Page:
The clothing store manager gets disgruntled when people rarely buy full priced items, forgetting she conditioned her customers to look for red sale stickers by consistently offering discounts on Fridays to entice weekend shoppers. Sustainability stories and premium pricing are deliberate strategies designed to attract the kind of customers a particular business wants to serve.

We get the customers we want by speaking to the customers we want. You’re choosing your customers and clients, partners and employees by telling the story you tell. You might as well tell a story that gets you the right ones.

Image by Angel Ganev

What Do You Want Your Brand Story To Do?

filed in Brand Story, Brand Strategy, Marketing

What’s the role of storytelling in your business? What are you expecting your brand story to do? Most of us tell stories to describe the value we create. Storytelling is a tactic used to convince or convert prospects to customers—a way to close the sale. We’re selling the power of story short.

Before they had words our ancestors told each other stories in paint and pictures on uneven stone walls. Storytelling has forever been the way we related to one another—how we connected, informed and inspired. Stories created a sense of belonging. They brought us closer.

That’s also the job of the brand stories we tell. Our stories signal belonging to the people who believe what we believe. It’s important to remember how the stories we live and breathe are shaped by the outcomes we pursue. You might make the sale by focusing relentlessly on tactics that support near-term goals. But in doing so you may miss the opportunity to forge lasting connections with the customers who will sustain your business over time. Significance scales.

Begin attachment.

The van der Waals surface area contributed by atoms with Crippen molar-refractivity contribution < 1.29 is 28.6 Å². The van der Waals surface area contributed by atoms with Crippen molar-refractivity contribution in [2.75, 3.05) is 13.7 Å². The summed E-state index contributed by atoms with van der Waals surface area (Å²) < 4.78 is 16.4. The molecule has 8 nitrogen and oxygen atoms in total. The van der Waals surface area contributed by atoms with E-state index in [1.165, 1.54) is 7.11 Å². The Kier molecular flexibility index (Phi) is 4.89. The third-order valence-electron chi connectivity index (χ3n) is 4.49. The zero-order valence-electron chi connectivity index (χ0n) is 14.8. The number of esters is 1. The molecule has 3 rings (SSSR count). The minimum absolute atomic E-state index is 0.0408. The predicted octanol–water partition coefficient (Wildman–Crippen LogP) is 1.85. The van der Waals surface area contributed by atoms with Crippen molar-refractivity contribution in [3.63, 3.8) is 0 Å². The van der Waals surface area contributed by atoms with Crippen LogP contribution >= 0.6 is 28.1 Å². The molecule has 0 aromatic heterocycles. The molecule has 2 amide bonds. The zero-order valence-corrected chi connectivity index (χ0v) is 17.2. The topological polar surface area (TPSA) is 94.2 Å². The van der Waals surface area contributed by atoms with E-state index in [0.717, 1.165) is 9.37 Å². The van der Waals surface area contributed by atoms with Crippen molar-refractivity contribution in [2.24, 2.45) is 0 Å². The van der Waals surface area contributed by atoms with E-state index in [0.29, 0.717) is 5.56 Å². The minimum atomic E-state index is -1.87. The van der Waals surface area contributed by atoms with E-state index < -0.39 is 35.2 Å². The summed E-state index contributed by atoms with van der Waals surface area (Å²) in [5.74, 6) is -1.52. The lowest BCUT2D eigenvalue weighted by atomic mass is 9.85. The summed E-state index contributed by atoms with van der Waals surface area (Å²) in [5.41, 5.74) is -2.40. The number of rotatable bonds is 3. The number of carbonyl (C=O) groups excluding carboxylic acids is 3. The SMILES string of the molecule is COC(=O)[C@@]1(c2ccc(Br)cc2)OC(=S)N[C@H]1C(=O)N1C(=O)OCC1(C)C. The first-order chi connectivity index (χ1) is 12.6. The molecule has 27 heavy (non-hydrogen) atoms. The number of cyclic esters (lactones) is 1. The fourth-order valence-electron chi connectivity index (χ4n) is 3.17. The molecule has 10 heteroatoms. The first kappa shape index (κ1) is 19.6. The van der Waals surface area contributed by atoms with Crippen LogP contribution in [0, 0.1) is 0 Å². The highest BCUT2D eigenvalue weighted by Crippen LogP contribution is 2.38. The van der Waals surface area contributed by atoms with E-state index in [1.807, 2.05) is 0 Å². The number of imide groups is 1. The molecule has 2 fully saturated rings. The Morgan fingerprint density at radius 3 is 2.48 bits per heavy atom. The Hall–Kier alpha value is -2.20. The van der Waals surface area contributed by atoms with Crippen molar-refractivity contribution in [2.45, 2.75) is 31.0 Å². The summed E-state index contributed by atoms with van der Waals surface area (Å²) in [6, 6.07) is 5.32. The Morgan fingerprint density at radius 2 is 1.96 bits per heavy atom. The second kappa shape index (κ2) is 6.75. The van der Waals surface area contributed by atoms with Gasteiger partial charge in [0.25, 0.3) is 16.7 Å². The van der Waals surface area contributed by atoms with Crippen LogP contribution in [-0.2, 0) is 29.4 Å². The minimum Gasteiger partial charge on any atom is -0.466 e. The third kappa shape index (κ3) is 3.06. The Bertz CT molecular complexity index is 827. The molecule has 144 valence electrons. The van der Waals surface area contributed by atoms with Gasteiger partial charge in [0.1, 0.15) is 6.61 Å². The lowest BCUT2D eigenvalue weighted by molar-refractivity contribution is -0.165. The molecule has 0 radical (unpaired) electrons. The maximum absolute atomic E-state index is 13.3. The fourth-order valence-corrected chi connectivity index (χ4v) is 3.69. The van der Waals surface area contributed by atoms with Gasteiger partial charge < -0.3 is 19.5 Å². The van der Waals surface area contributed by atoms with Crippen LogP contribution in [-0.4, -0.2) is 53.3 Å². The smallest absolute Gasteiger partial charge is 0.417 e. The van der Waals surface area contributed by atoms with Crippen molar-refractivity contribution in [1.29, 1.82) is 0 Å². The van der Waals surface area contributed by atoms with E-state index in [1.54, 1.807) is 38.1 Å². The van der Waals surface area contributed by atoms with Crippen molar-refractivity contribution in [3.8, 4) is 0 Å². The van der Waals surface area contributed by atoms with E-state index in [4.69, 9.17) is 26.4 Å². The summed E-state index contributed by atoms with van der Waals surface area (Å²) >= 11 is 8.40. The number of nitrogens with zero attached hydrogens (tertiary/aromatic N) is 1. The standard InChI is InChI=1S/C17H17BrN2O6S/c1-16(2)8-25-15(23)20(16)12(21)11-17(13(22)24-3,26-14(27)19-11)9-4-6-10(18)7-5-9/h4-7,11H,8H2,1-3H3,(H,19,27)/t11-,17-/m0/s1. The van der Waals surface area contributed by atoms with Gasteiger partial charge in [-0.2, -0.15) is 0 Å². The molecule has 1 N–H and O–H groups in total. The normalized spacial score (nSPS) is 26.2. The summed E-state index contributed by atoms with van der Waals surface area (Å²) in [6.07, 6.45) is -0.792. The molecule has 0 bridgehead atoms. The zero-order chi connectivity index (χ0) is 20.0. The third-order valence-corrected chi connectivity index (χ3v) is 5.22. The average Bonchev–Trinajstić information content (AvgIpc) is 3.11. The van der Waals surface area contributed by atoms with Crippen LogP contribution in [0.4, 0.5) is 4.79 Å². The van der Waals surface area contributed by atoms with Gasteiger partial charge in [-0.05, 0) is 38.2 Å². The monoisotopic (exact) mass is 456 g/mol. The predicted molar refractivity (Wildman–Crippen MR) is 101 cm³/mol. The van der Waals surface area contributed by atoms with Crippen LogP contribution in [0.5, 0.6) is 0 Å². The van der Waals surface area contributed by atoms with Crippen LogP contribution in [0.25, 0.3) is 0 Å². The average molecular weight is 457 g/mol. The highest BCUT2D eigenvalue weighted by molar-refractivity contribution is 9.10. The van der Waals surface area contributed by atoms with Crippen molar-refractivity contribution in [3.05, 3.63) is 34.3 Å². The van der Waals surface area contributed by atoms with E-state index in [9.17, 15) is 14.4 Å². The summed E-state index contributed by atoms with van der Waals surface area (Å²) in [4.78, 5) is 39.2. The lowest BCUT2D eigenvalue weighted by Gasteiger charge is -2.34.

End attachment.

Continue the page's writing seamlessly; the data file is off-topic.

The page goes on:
Image by Bryn Pinzgauer

Why Not Make Something Great?

filed in Brand Story, Brand Strategy, Success

Like his grandfather, before him, Shane was in the textiles business. He made good socks for a living until the day he realised that pretty soon there would be no living to be made in a product that was good enough. His company was struggling to differentiate from and compete with big retailers who could manufacture and sell socks faster and cheaper. Shane realised their survival depended not on competing to make a comparable product only cheaper, but on understanding the customer who would be delighted by and pay more for the warmest socks in the world. Ten years on his business is thriving because he dared to rethink his business model.

Without exception, whoever you are and wherever you’re reading this there’s one thing you have in common with every other person who is reading it too. You want your business or idea to succeed. You may not know exactly the path to that success, but you’re clear about the destination you want to reach.

Two things trip us up on the way to making our ideas matter. The first is our love affair with those ideas. The second is the fear of failure. In many cases, we’d rather press on uninformed and unenlightened than face the truth about the changes we may need to make to get to where we want to go. Because we invest so much of ourselves in our projects and businesses, the prospect of failure is painful. So we apply blinkers or look the other way hoping against hope that we were right all along. Blissful ignorance won’t help you to take your ideas from good enough to great.

The single biggest difference between a good product and a great one is the worldview and the posture of the person who created it. Instead of falling in love with their ideas they fall in love with their potential customers and users. They wonder what their customer cares about most. They look for problems to solve and unmet needs to fulfil. They strive to become indispensable by creating products and services that are not just useful, but meaningful. They’re not afraid to get it wrong because they know their missteps take them one step closer to getting it right.

We all have the potential to be that person if only we can lean into the doubts and dig deeper. That’s what I’m inviting you to do today. You can join me and other like-minded peers who are making their ideas matter by registering for The Story Strategy Course which starts on October 2nd. The course is self-paced, but you will have access to the platform and content as soon as you sign up, so you can get a head start. Be the exception. Take your idea from good to great.

Image of Fearless Girl by Shinya Suzuki